U.S. Bank racial equity bond aims to support affordable housing – American Banker

Written by Amanda

U.S. Bank racial equity bond aims to support affordable housing  American Banker

U.S. Bancorp believes that a recent deal with a housing-focused nonprofit will offer a blueprint for future socially responsible investments, as clients seek more detail about how their dollars are being used.

The Minneapolis bank’s capital markets team advised Enterprise Community Partners, a community development financial institution, on a $30 million bond issuance. U.S. Bancorp also committed to purchase the first $10 million of the bond, which it has dubbed a racial equity bond.

Investors who purchase the bond will receive annual updates on how the money is being used, including data detailing the number of housing units produced and the names of the developers involved. U.S. Bancorp intends to deploy that framework in future deals, said Marcus Martin, who heads environmental, social and governance efforts for the bank’s fixed income and capital markets unit.

U.S. Bancorp plans to reuse the framework that it used in a recent bond issuance for reporting to investors on how the money is being used.


“Our hope is to create a public structure broadly to support our ESG advisory efforts for clients, be it another CDFI or a corporate issuer, with very targeted needs for financing as part of that solution,” Martin said.

In this particular case, the bond will support Enterprise’s Equitable Path Forward, a five-year, $3.5 billion initiative to address racial inequality in housing. A large component of the effort involves putting capital to work building affordable housing in underserved communities of color.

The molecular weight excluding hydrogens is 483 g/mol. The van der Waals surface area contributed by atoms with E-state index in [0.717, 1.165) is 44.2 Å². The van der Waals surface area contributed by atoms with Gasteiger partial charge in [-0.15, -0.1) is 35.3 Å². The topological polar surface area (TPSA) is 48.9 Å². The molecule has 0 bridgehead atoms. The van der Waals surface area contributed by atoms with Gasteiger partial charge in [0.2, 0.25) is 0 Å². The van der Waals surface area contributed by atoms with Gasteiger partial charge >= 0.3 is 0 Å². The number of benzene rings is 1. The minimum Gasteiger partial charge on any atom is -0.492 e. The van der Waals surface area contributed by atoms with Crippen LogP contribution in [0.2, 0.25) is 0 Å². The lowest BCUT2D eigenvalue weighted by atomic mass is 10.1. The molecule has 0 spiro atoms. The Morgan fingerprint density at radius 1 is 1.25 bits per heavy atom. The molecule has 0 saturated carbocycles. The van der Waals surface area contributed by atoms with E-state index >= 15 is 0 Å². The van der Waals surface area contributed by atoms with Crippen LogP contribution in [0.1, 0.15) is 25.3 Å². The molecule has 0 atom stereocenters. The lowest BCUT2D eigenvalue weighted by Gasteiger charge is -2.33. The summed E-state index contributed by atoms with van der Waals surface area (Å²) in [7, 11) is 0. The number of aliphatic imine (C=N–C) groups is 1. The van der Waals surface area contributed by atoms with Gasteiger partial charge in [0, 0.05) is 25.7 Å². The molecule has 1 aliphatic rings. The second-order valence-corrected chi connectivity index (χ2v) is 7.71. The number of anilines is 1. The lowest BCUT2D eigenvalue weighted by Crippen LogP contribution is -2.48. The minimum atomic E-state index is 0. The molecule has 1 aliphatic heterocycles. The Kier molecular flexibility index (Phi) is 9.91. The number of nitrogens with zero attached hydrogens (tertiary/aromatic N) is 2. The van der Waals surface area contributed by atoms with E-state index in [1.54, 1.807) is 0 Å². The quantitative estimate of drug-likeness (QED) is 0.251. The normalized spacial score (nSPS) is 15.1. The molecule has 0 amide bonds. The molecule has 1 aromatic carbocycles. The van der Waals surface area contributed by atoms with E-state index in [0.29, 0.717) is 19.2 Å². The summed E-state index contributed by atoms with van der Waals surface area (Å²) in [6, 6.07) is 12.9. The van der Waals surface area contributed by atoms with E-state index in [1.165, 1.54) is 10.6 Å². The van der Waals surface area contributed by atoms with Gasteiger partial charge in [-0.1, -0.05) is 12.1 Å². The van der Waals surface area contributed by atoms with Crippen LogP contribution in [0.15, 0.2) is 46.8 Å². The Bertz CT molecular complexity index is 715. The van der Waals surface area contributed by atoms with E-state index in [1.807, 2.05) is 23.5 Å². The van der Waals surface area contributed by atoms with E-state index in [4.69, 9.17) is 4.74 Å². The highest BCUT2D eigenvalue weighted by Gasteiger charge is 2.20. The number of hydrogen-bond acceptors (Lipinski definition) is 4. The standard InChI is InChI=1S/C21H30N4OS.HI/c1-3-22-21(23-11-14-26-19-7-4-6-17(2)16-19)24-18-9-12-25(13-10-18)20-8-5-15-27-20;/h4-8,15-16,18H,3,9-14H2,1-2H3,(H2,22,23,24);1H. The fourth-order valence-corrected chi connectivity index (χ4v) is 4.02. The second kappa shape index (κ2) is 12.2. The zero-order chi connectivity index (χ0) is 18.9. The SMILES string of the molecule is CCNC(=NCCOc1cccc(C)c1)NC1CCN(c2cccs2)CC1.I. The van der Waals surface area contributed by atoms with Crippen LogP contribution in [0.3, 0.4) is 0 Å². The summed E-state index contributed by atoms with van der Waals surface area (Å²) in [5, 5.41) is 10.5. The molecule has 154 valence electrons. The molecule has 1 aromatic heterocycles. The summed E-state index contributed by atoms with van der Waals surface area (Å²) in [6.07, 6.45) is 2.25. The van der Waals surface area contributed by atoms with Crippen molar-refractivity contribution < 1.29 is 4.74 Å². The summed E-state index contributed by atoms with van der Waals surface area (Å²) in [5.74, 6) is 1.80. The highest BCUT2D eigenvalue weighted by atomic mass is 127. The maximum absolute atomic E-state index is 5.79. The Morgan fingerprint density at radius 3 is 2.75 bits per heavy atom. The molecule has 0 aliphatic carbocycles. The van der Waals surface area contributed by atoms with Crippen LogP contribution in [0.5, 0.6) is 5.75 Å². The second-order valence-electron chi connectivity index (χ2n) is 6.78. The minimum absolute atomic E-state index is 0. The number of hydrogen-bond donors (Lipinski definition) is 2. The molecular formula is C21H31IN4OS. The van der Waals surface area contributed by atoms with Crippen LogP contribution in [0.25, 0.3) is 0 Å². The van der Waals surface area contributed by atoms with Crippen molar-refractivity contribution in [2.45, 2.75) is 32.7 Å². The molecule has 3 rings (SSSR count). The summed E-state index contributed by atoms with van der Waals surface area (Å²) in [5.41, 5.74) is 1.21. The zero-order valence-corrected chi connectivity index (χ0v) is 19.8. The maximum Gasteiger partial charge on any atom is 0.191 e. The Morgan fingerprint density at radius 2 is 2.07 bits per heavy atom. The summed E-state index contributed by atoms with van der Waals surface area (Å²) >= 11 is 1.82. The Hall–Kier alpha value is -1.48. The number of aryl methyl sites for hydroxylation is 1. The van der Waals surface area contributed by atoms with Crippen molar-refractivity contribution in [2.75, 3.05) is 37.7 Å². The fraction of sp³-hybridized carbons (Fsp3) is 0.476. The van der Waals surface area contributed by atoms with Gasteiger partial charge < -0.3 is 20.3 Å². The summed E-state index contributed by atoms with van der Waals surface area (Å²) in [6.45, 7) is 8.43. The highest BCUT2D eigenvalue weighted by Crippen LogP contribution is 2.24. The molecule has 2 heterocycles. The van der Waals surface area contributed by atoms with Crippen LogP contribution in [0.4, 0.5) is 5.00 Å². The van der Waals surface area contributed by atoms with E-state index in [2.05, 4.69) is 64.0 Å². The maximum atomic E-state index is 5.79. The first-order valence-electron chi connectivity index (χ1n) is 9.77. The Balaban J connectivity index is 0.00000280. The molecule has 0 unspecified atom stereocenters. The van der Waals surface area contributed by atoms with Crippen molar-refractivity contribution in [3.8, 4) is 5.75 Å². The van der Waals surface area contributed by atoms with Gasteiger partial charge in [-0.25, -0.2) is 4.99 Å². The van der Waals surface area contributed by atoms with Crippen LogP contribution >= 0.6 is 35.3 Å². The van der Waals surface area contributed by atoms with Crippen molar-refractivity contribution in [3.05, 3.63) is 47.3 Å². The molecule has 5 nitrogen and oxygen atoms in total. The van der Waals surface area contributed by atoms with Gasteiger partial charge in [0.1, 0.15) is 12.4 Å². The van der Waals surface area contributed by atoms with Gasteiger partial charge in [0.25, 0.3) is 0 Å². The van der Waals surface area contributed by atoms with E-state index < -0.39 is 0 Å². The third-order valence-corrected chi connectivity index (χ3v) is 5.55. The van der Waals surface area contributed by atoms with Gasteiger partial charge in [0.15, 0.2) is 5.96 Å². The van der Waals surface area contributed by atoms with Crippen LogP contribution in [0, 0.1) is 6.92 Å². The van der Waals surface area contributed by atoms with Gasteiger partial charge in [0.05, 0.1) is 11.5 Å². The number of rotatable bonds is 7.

The Columbia, Maryland-based nonprofit is also focused on financing and mentoring small developers led by Black or Indigenous people of color. Beyond racial disparities in home ownership and the wealth gap generally, just 2% of real estate development companies in the U.S. are Black-led, Enterprise said. Black developers often report difficulty obtaining financing at rates similar to white developers.

The proceeds of the bond will be used to finance loans to developers that are building primarily multifamily housing and community facilities, and fit Enterprise’s criteria.

The CDFI previously worked with U.S. Bancorp throughthe $558 billion-asset bank’s community development corporation, Martin said. U.S. Bancorp was the structuring agent, advisor and sustainability coordinator on the bond, which it announced on Wednesday.

Some CDFIs like bond financing because it is cheaper and longer duration than a loan or line of credit. Not only are larger CDFIs and municipal clients increasingly looking to the capital markets for funding, but corporate clients are asking for more transparency into investments that may have an environmental or social component, Martin said.

“You’re starting to see the municipal nonprofit world tapping into capital markets for funding needs, so there’s obviously an opportunity for folks like us to advise into those issuers just as much as we advise into our traditional corporate issuers,” he said.

Source: americanbanker.com

About the author


Hi there, I am Amanda and I work as an editor at impactinvesting.ai;  if you are interested in my services, please reach me at amanda.impactinvesting.ai

Leave a Comment